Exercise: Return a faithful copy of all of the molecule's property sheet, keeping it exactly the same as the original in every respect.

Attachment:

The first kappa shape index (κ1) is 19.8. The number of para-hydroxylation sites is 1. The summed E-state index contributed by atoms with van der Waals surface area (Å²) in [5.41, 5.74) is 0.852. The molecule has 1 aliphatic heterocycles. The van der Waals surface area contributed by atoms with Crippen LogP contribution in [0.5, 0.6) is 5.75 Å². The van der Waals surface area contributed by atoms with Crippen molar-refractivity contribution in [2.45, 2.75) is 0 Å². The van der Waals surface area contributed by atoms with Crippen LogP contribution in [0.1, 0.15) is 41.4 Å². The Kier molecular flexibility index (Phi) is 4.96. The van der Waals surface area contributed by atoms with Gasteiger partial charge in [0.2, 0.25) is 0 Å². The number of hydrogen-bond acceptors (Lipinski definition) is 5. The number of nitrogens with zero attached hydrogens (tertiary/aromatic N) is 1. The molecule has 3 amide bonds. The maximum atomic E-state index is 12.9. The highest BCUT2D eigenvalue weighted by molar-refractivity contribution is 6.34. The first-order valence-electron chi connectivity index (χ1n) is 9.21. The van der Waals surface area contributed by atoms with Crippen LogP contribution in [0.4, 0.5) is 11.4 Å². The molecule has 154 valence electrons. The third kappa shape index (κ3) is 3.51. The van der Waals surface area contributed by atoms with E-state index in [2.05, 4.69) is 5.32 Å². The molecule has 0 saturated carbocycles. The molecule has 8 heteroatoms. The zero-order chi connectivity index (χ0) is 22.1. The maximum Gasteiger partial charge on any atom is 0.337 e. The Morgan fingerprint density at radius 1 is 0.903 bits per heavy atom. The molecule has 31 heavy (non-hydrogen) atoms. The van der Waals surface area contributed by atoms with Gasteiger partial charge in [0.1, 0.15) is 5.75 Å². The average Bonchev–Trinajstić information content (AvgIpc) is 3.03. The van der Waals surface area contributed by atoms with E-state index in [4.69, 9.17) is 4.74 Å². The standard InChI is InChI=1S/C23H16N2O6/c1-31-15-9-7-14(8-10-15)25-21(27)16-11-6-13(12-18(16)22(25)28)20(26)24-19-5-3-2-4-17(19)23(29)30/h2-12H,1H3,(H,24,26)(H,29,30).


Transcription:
The first kappa shape index (κ1) is 19.8. The number of para-hydroxylation sites is 1. The summed E-state index contributed by atoms with van der Waals surface area (Å²) in [5.41, 5.74) is 0.852. The molecule has 1 aliphatic heterocycles. The van der Waals surface area contributed by atoms with Crippen LogP contribution in [0.5, 0.6) is 5.75 Å². The van der Waals surface area contributed by atoms with Crippen molar-refractivity contribution in [2.45, 2.75) is 0 Å². The van der Waals surface area contributed by atoms with Crippen LogP contribution in [0.1, 0.15) is 41.4 Å². The Kier molecular flexibility index (Phi) is 4.96. The van der Waals surface area contributed by atoms with Gasteiger partial charge in [0.2, 0.25) is 0 Å². The number of hydrogen-bond acceptors (Lipinski definition) is 5. The number of nitrogens with zero attached hydrogens (tertiary/aromatic N) is 1. The molecule has 3 amide bonds. The maximum atomic E-state index is 12.9. The highest BCUT2D eigenvalue weighted by molar-refractivity contribution is 6.34. The first-order valence-electron chi connectivity index (χ1n) is 9.21. The van der Waals surface area contributed by atoms with Crippen LogP contribution in [0.4, 0.5) is 11.4 Å². The molecule has 154 valence electrons. The third kappa shape index (κ3) is 3.51. The van der Waals surface area contributed by atoms with E-state index in [2.05, 4.69) is 5.32 Å². The molecule has 0 saturated carbocycles. The molecule has 8 heteroatoms. The zero-order chi connectivity index (χ0) is 22.1. The maximum Gasteiger partial charge on any atom is 0.337 e. The Morgan fingerprint density at radius 1 is 0.903 bits per heavy atom. The molecule has 31 heavy (non-hydrogen) atoms. The van der Waals surface area contributed by atoms with Gasteiger partial charge in [0.1, 0.15) is 5.75 Å². The average Bonchev–Trinajstić information content (AvgIpc) is 3.03. The van der Waals surface area contributed by atoms with E-state index in [4.69, 9.17) is 4.74 Å². The standard InChI is InChI=1S/C23H16N2O6/c1-31-15-9-7-14(8-10-15)25-21(27)16-11-6-13(12-18(16)22(25)28)20(26)24-19-5-3-2-4-17(19)23(29)30/h2-12H,1H3,(H,24,26)(H,29,30).